Published on July 19th, 2020 |
by Steve Hanley
July 19th, 2020 by Steve Hanley
Last week, General Motors released its latest sustainability report. Buried within its nearly 200 pages, the company offered some new information about its electric vehicle plans. Globally, The General will have 20 electric models available to customers by 2023, many of them aimed at the Chinese market. But at least 12 will be sold in America as well.
The biggest surprise in the report is news of a full size pickup truck from Chevrolet that reportedly will have a range of 400 miles. No further details are available, which leaves open the question whether is will be a Silverado clone or something completely different. Surely the segment-smashing Tesla Cybertruck has got people at the highest levels of GM, Ford, and Dodge scratching their heads. Do they stick with what has worked for generations (which has generated massive profits for them year after year) or strike out boldly in new directions as Tesla has done? There is no timeline specified, but by 2023, we should know how GM and the rest of the industry plan to respond to the Cybertruck.
According to Autoblog, Chevrolet plans to introduce a midsize electric SUV before 2023. Could it be based on the Chevy Menlo available in China? A new version of the Bolt is also coming along in about a year from now. Expect it to look a lot like the Buick Velite 7 now on sale in China. It is clearly a re-bodied Bolt that is more SUV and less 5 door hatchback. We don’t know yet whether that car will be made in China and imported to the US or built stateside. According to CNET, the car will be the first non-Cadillac model to offer Super Cruise, GM’s semi-autonomous driver assistance technology.
Buick will also get two new electric offerings — one styled as a traditional vehicle with a crossover shape to “maximize interior space and cargo,” the other model with “more expressive proportions.” That could suggest something like the Buick Enspire concept that has reportedly been approved for production.
Cadillac Will Lead
GM clearly intends electric SUVs from its Cadillac division to lead its version of the EV revolution. The Lyriq electric SUV is set to debut in August and it will be joined over time by 3 more electric SUVs. One of them will be a “globally sized” model that puts the emphasis on interior space and three-row seating. A smaller SUV about the size of the current XT4 is also planned, as well an Escalade-size vehicle. As with the Chevy electric pickup truck, we don’t know whether it will be an electrified echo of the Escalade or an entirely new vehicle.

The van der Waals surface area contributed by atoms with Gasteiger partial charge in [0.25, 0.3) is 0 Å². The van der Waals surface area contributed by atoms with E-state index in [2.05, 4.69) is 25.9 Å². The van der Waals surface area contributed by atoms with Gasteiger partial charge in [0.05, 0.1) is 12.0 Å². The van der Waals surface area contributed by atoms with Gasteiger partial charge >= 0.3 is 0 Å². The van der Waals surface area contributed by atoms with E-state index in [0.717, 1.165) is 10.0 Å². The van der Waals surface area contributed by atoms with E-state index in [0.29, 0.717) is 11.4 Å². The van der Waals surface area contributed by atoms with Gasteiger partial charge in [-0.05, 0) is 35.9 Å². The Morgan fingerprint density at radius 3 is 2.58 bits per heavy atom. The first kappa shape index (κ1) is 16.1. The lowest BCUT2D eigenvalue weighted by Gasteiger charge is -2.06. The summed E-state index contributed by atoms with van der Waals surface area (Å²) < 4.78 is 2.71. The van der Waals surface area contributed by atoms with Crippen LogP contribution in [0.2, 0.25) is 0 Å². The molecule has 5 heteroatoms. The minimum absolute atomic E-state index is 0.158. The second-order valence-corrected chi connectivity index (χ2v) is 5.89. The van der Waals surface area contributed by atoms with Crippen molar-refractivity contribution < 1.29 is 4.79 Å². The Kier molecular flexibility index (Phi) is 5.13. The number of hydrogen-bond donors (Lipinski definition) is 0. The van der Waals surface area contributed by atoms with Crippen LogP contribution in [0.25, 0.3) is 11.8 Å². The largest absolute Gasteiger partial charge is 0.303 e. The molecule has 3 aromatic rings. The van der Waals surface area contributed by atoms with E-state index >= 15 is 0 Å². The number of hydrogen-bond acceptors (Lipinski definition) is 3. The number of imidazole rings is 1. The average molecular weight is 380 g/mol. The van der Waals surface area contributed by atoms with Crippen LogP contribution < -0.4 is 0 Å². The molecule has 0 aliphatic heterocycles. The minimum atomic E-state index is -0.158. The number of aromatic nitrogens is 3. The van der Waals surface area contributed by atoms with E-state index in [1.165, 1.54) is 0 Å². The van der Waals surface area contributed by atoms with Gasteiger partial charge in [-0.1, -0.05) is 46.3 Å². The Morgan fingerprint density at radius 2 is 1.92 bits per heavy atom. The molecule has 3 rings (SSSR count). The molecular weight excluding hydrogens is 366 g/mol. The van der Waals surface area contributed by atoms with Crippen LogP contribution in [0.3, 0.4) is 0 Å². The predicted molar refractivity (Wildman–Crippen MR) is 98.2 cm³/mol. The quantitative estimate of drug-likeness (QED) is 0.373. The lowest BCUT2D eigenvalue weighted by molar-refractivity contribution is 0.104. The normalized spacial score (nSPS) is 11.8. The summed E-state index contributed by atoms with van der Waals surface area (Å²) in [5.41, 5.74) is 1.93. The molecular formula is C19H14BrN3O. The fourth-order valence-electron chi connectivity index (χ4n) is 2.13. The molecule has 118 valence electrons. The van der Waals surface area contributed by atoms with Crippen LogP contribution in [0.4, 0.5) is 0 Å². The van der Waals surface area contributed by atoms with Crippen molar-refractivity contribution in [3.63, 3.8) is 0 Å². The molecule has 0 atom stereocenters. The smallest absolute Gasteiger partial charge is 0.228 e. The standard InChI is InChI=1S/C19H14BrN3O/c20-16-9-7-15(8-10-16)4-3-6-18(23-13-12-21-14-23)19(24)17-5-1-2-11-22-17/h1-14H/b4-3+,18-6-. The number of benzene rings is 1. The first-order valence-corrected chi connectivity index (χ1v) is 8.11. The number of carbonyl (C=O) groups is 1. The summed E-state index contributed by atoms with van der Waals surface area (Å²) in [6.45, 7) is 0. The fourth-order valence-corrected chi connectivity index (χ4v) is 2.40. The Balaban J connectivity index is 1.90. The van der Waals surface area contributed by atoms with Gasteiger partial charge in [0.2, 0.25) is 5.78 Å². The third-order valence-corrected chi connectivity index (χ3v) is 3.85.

Of the 12 new electric models coming from GM, only the Cadillac Celestiq is a sedan. That car will reportedly be the ultra luxury standard bearer for the brand, similar perhaps to Daimler’s Maybach. According to rumors, it will be largely hand built at a rate of 1.2 cars per day and priced at $200,000 — making it the most expensive Cadillac ever.
3 Chevies, 2 Buicks, and 5 Caddies. That makes 10. The other two electric offerings that will round out GM’s promise to bring 12 new electric vehicles to US shoppers will be sold under the Hummer brand. One will be a pickup truck and the other will be an SUV. Details are sparse, but General Motors has always relied on badge engineering to make one model do double or triple duty within the corporate structure. A vehicle can be a Chevrolet, a Buick, or a Cadillac simply by slipping in some more comfy seats and slapping a different name on the tailgate.
It’s highly likely that first Buick SUV mentioned above will also be the midsize Cadillac electric SUV or that the Chevy electric pickup will be a close corporate cousin to the Hummer. Will a Hummer SUV be materially different from the proposed Escalade-style electric SUV? Seems unlikely.
GM has just unveiled is Ultium battery, developed in cooperation with LG Chem, and yet it is said to already be working on low- or zero-cobalt alternatives for the future. There are rumblings within GM of electric vehicles with a range of 400 miles or more. 600 miles may one day be possible. Fast charging at up to 350 kW is also under development.
Clearly, battery prices will need to drop substantially before such long range vehicles become possible. Think what the cost of a 200 kWh battery would be today! A secondary question is whether the EV revolution is best served by such massive batteries. How much range is enough to convince people they don’t need to worry about running out of battery power? And isn’t it more important to build more 300 mile EVs than a few 500 mile EVs?
GM may be working hard to bring EVs to market but it always seems to be following rather than leading the EV revolution. An electrified Suburban/Escalade or a $200,000 sedan hardly seem to be as transformative as any of the offerings from Tesla to date with more coming soon.
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